When we woke (unusually late) on Friday, we were really pleased that we had persevered to find the village the evening before. After breakfast, we walked around the town, whose traditional houses are excellent examples of early Ottoman rural architecture. The ground floors are constructed of stone, upstairs wattle and daub, and some of them are painted in bright colours. This village was used to film a popular Turkish soap opera, which has increased the number of visitors, but it doesn't appear to have been spoilt by the attention - yet. From there we detoured a little to the north again to visit the town of Iznik, on the eastern end of the lake bearing the same name.
To reach Iznik, we drove through a hilly landscape with olive groves taking up most of the arable land. Nicaea, which is important in the historical development of the Christian faith, is the original name of Iznik. It is a walled town, with large chunks of the walls and some of the gates (or part thereof) still standing. As well as the ancient walls, we saw the local Aya Sofia, the Green Mosque (Yesil Camii), and the Murat Hamami (baths). The women's section of the baths has been converted into a tile workshop and shop, so the portion remaining must be used by men and women at alternate time. Iznik is famous for its blue tiles and other ceramic work.
A short detour to Çavdarhisar on our way to Uşak was the plan for Saturday. Sometimes we didn't find the route we had planned from our map, but we did find what we were looking for. It was a pleasant drive through the mountains, with forests and farmland and lots of sunflowers. Çavdarhisar, which is only a tiny village, has some very impressive Roman ruins including a theatre, stadium, baths, and the beautifully preserved Zeus temple, with the most amazing underground vault. It is constructed from marble and delightfully cool down there, which was a welcome respite from the heat of the sun outside. We keep thinking we have seen so many ruins during this journey that they must be really good to impress us - we were really impressed.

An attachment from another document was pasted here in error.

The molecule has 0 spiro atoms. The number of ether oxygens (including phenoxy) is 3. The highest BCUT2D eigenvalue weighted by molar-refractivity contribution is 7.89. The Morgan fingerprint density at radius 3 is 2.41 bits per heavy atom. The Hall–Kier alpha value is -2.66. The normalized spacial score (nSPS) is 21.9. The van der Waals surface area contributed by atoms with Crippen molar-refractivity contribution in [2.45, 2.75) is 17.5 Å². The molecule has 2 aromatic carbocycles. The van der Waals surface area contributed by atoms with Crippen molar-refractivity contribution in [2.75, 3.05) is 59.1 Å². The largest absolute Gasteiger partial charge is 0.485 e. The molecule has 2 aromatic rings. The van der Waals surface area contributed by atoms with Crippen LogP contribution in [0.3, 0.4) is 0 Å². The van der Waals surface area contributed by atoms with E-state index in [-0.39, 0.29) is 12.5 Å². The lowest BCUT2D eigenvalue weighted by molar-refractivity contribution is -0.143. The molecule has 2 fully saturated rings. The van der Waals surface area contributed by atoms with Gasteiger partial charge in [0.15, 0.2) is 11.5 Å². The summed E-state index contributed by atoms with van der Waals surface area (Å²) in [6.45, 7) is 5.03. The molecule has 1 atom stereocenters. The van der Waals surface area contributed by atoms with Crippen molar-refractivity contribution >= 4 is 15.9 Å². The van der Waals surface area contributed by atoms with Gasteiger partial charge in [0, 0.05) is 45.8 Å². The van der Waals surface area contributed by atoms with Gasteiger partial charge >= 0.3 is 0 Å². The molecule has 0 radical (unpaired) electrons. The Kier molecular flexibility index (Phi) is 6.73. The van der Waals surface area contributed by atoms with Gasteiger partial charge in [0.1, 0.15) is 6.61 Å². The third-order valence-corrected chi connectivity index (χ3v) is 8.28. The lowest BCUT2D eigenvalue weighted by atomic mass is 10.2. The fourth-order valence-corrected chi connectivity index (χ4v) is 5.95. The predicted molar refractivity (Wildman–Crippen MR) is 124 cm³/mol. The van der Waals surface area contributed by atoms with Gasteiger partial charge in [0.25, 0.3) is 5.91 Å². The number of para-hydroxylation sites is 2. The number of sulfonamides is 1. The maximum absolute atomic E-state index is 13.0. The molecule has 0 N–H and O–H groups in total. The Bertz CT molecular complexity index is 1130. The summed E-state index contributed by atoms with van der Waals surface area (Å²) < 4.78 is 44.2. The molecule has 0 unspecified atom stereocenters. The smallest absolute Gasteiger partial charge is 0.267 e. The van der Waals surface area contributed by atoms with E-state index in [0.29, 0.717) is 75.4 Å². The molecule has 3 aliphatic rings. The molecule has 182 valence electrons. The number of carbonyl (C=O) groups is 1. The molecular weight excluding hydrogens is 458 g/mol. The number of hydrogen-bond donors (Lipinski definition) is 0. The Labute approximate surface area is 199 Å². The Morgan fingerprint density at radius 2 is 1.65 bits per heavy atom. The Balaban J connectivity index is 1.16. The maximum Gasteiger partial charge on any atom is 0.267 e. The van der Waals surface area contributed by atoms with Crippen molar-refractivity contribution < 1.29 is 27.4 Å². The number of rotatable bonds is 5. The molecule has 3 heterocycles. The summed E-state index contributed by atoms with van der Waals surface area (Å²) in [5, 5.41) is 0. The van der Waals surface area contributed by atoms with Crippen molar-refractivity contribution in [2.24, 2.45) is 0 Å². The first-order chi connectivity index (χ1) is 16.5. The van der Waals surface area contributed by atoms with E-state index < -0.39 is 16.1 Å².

We drove on to Uşak where we hoped to stay at the converted Caravanserai - Otel Dülgeroǧlu - and visit a museum the next day. We couldn't find the hotel but found the museum. Here we had another great experience of the friendliness and helpfulness of the Turkish people. Nobody spoke any English, and we certainly don't speak any Turkish, but eventually they understood what we wanted when we showed them our guide book, and called the hotel. An employee came to the museum by bike and led us to the hotel. It is very grand, although the rooms are small. It was renovated a few years ago but it hasn't fundamentally changed in design since it opened in the late 1800s. It was quite expensive but they gave us a small discount and promised a quiet night. They must have overlooked the bar directly under our room, which played loud music until the early hours!
After a particularly good Turkish style breakfast, with white sheep cheese, fresh tomatoes, black olives, and the best coffee since leaving Istanbul, we wandered around the town a bit before making our way back to the Museum. The Archaeological Museum of Uşak is famous because it houses the Karun Treasure. This is a collection of 7th century BC Lydian artefacts, which originated from the area around this town. They found their way to the New York Metropolitan Museum of Art by suspect means and, after a long legal battle, were returned to Turkey in 1993. We thought we had checked the Sunday opening times, but when we arrived we still had to wait an hour for the museum to re-open after lunch break. There was plenty to look at in the grounds, which are packed with artefacts that obviously aren't important enough to lock away inside. I am sure there are museums all over the world that would give a lot to have just one or two of these pieces in their collections! The inside collection is impressive, but small. A little more than half an hour was needed and we were on our way to our next destination - Pamukkale, to see the limestone terraces [Wiki link] formed by water from hot mineral springs.
Juergen had visited Pamukkale exactly 20 years ago and was very interested to see how the area might have changed. He had described it to me when we visited the Mammoth Hot Springs in Yellowstone National Park, because the formations look very similar. We had heard that the pools in the terraces had little water left and were in a sorry state, but were very relieved to find that they are actually in much better condition than expected. This is because the Turkish government has finally put limitations in place to protect and rehabilitate the site. We were still able to walk up the white mountain, across the terraces, with our feet in the water, and see this superb structure close up. We walked up in the late afternoon and the light was perfect. We stayed in the Beyaz Kale (Weiss Burg Pension), which provided a very tasty, vegetarian, home cooked meal that we enjoyed immensely after our climb up and down the terraces.

Continuation on > Page 2 > !

dare2go is now on FacebookDare2go on Facebook

dare2go  Random Photo: